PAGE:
In discipleship the standard gets more complicated. If you default to the standard for pastors and elders (Titus 1:5-9, 1 Timothy 3:1-7, etc.,) to be a discipler then you end up with the bottleneck described above. Only your highest level of leadership will ever do what we are all commanded to do…make disciples. It also means someone could end up a pastor or elder before they’ve ever made any disciples. That doesn’t make any sense.
I find the word “faithful” to be a useful standard for a discipler. So does Paul when it comes to releasing new generations of disciplers in 2 Timothy 2:2. Jesus also mentioned that the faith of some “non-experts” eclipsed that of supposed experts (Matthew 8:10, 15:28). If someone is faithful and faith-filled you have a disciple making candidate. Do they have to be perfectly faithful? No. No one but Jesus ever was. But the fruits of faithfulness should be there.
Aside from being faithful, a disciple maker has to be willing to genuinely care for, pray for and spend time with the person they’re working with on a regular basis. Faithfulness and willingness have to be there with no exceptions or short cuts.
But what about competency? Is competency important in disciple making? Of course. But what you ask people to do affects the required level of competency. We ask our disciple makers to use our STAGES site to find their material and then stick to our format just for that reason. It’s not “silver bullet” material or the only good material out there. We just want to reduce meet-up prep to “click, print, and read” so that more “faithful” people will start meeting with more “faith-starved” people. People develop higher competencies along the way. Most of the “click, print, and read” lessons actually teach people how to develop in areas like Bible study, prayer, and making disciples.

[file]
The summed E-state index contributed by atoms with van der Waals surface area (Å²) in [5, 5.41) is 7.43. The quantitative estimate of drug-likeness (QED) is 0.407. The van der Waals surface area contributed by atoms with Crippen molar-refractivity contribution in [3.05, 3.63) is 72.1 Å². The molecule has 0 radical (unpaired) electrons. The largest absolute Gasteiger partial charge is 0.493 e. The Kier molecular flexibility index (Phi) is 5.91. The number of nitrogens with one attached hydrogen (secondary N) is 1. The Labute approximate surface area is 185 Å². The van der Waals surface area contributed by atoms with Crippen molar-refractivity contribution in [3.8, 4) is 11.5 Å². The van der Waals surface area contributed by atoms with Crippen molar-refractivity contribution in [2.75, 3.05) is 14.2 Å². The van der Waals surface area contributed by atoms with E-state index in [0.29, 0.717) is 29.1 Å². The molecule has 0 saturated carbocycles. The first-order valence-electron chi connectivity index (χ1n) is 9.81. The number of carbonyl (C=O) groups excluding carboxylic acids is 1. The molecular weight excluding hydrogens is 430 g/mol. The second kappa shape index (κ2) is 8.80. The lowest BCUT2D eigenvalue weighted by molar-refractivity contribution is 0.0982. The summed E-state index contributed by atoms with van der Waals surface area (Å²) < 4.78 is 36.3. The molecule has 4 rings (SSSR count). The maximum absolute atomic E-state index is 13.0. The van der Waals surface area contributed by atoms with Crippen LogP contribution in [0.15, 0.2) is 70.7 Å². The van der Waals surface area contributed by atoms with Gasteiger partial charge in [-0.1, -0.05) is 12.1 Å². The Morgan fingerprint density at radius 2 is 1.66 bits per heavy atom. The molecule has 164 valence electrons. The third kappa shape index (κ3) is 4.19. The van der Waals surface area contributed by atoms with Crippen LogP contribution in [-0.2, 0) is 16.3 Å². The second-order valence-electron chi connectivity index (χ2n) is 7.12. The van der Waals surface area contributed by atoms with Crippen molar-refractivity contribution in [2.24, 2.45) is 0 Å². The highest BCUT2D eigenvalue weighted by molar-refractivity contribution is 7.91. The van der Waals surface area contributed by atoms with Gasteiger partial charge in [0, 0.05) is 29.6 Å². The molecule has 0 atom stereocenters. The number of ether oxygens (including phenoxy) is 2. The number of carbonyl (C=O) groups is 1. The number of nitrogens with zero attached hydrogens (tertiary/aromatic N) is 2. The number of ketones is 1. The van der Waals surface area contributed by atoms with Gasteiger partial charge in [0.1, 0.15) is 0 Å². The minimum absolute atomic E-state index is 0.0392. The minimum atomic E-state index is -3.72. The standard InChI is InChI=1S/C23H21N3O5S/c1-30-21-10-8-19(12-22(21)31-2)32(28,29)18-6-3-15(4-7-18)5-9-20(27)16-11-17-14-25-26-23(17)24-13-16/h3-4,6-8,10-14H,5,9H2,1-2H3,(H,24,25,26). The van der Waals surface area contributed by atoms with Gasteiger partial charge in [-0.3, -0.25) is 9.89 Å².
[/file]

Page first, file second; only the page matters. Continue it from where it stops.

Faithfulness, willingness, and competency are a good standard for potential disciple makers. Remember that competency requirements are raised or lowered by what you’re asking them to do. Simplifying the mechanics of disciple making widens the bottleneck.
Practical Tips For Widening Bottlenecks
- Use a Discipleship Tree to show the needs and the bottlenecks that exist in your ministry to your people.
- When it comes to who’s qualified to make disciples, define…
- Faithful– faithful in what?
- Willing– willing to do what?
- Competent– competent to do what? If you don’t define these standards, others will and it could keep a lot of good people from discipling others.
- Start with preexisting relationships whenever possible. Who does the person who needs discipling already have in their life that is faithful, willing and competent?
- If no preexisting connection exists, add the person who needs discipling to the best matching existing relationship in a mixed session. Eventually your “disciple maker in training” can meet with them on their own.
- Keep a close eye on new discipleship relationships and ask how its going often.
Remember that pathways, models and materials aren’t the answer but they are also not the enemy. Disciple making is made possible by the ongoing work of the Holy Spirit and the accomplished work of Christ. It also involves the humble but intentional leadership of those who are called to shepherd discipleship relationships.